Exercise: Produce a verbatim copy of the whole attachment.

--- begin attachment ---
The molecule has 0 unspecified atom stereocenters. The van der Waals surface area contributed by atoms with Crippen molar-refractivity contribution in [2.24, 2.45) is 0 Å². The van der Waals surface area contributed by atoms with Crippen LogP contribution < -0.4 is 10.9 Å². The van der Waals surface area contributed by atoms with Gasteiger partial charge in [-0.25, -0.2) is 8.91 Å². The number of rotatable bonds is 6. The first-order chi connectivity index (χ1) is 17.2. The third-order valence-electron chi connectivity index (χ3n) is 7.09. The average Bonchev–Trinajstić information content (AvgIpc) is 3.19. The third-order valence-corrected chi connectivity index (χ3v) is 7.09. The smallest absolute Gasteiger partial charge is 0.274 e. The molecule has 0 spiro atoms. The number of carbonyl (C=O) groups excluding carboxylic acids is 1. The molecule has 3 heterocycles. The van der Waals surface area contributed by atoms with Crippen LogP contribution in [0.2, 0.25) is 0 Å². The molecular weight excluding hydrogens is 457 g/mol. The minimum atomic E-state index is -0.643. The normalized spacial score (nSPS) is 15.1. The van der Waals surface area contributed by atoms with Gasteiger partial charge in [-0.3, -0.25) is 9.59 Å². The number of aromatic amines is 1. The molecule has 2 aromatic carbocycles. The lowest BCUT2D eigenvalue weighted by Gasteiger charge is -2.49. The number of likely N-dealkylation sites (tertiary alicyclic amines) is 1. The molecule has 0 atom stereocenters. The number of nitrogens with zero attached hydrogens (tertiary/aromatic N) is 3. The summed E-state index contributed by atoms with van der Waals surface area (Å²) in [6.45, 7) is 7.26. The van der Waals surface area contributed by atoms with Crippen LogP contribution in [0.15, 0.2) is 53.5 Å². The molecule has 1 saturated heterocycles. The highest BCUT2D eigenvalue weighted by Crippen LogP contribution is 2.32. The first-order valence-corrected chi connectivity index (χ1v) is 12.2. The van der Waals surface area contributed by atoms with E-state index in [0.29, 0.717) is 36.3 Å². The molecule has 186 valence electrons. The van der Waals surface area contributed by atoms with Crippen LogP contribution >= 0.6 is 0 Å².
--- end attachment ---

The molecule has 0 unspecified atom stereocenters. The van der Waals surface area contributed by atoms with Crippen molar-refractivity contribution in [2.24, 2.45) is 0 Å². The van der Waals surface area contributed by atoms with Crippen LogP contribution < -0.4 is 10.9 Å². The van der Waals surface area contributed by atoms with Gasteiger partial charge in [-0.25, -0.2) is 8.91 Å². The number of rotatable bonds is 6. The first-order chi connectivity index (χ1) is 17.2. The third-order valence-electron chi connectivity index (χ3n) is 7.09. The average Bonchev–Trinajstić information content (AvgIpc) is 3.19. The third-order valence-corrected chi connectivity index (χ3v) is 7.09. The smallest absolute Gasteiger partial charge is 0.274 e. The molecule has 0 spiro atoms. The number of carbonyl (C=O) groups excluding carboxylic acids is 1. The molecule has 3 heterocycles. The van der Waals surface area contributed by atoms with Crippen LogP contribution in [0.2, 0.25) is 0 Å². The molecular weight excluding hydrogens is 457 g/mol. The minimum atomic E-state index is -0.643. The normalized spacial score (nSPS) is 15.1. The van der Waals surface area contributed by atoms with Gasteiger partial charge in [-0.3, -0.25) is 9.59 Å². The number of aromatic amines is 1. The molecule has 2 aromatic carbocycles. The lowest BCUT2D eigenvalue weighted by Gasteiger charge is -2.49. The number of likely N-dealkylation sites (tertiary alicyclic amines) is 1. The molecule has 0 atom stereocenters. The number of nitrogens with zero attached hydrogens (tertiary/aromatic N) is 3. The summed E-state index contributed by atoms with van der Waals surface area (Å²) in [6.45, 7) is 7.26. The van der Waals surface area contributed by atoms with Crippen LogP contribution in [0.15, 0.2) is 53.5 Å². The molecule has 1 saturated heterocycles. The highest BCUT2D eigenvalue weighted by Crippen LogP contribution is 2.32. The first-order valence-corrected chi connectivity index (χ1v) is 12.2. The van der Waals surface area contributed by atoms with E-state index in [0.29, 0.717) is 36.3 Å². The molecule has 186 valence electrons. The van der Waals surface area contributed by atoms with Crippen LogP contribution >= 0.6 is 0 Å².